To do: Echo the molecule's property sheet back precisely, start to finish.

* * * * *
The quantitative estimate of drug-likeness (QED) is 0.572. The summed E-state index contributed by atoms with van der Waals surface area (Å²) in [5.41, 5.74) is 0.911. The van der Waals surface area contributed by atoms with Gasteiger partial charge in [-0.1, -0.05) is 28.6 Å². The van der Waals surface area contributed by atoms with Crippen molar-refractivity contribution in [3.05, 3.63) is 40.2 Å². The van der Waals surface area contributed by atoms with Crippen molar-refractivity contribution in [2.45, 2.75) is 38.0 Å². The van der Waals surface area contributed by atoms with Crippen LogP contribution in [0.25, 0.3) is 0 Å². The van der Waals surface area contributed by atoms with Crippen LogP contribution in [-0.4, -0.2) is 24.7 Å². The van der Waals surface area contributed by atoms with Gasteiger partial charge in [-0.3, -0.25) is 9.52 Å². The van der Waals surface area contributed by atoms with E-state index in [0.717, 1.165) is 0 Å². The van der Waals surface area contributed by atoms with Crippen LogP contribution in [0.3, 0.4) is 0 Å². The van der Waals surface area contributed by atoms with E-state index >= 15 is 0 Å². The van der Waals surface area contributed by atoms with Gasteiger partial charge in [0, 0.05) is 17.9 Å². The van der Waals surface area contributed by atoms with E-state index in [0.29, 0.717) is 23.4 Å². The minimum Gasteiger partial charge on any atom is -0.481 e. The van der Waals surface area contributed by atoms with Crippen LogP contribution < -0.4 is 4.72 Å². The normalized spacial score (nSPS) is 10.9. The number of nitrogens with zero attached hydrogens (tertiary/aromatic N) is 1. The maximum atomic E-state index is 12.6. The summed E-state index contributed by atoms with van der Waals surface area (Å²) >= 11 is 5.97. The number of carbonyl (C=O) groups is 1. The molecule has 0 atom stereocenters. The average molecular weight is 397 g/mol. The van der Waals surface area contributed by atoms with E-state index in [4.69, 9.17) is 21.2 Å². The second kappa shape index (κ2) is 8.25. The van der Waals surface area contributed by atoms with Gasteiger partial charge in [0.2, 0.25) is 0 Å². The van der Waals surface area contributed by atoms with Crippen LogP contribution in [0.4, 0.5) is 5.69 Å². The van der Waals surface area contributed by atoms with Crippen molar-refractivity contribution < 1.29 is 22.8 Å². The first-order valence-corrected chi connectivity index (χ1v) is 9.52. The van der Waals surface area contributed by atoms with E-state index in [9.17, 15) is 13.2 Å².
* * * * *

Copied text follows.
The quantitative estimate of drug-likeness (QED) is 0.572. The summed E-state index contributed by atoms with van der Waals surface area (Å²) in [5.41, 5.74) is 0.911. The van der Waals surface area contributed by atoms with Gasteiger partial charge in [-0.1, -0.05) is 28.6 Å². The van der Waals surface area contributed by atoms with Crippen molar-refractivity contribution in [3.05, 3.63) is 40.2 Å². The van der Waals surface area contributed by atoms with Crippen molar-refractivity contribution in [2.45, 2.75) is 38.0 Å². The van der Waals surface area contributed by atoms with Crippen LogP contribution in [0.25, 0.3) is 0 Å². The van der Waals surface area contributed by atoms with Crippen LogP contribution in [-0.4, -0.2) is 24.7 Å². The van der Waals surface area contributed by atoms with Gasteiger partial charge in [-0.3, -0.25) is 9.52 Å². The van der Waals surface area contributed by atoms with E-state index in [0.717, 1.165) is 0 Å². The van der Waals surface area contributed by atoms with Crippen LogP contribution in [0.3, 0.4) is 0 Å². The van der Waals surface area contributed by atoms with E-state index >= 15 is 0 Å². The van der Waals surface area contributed by atoms with Gasteiger partial charge in [0, 0.05) is 17.9 Å². The van der Waals surface area contributed by atoms with E-state index in [0.29, 0.717) is 23.4 Å². The minimum Gasteiger partial charge on any atom is -0.481 e. The van der Waals surface area contributed by atoms with Crippen LogP contribution < -0.4 is 4.72 Å². The normalized spacial score (nSPS) is 10.9. The number of nitrogens with zero attached hydrogens (tertiary/aromatic N) is 1. The maximum atomic E-state index is 12.6. The summed E-state index contributed by atoms with van der Waals surface area (Å²) >= 11 is 5.97. The number of carbonyl (C=O) groups is 1. The molecule has 0 atom stereocenters. The average molecular weight is 397 g/mol. The van der Waals surface area contributed by atoms with E-state index in [4.69, 9.17) is 21.2 Å². The second kappa shape index (κ2) is 8.25. The van der Waals surface area contributed by atoms with Gasteiger partial charge in [0.2, 0.25) is 0 Å². The van der Waals surface area contributed by atoms with Crippen LogP contribution in [0.4, 0.5) is 5.69 Å². The van der Waals surface area contributed by atoms with Crippen molar-refractivity contribution < 1.29 is 22.8 Å². The first-order valence-corrected chi connectivity index (χ1v) is 9.52. The van der Waals surface area contributed by atoms with E-state index in [9.17, 15) is 13.2 Å².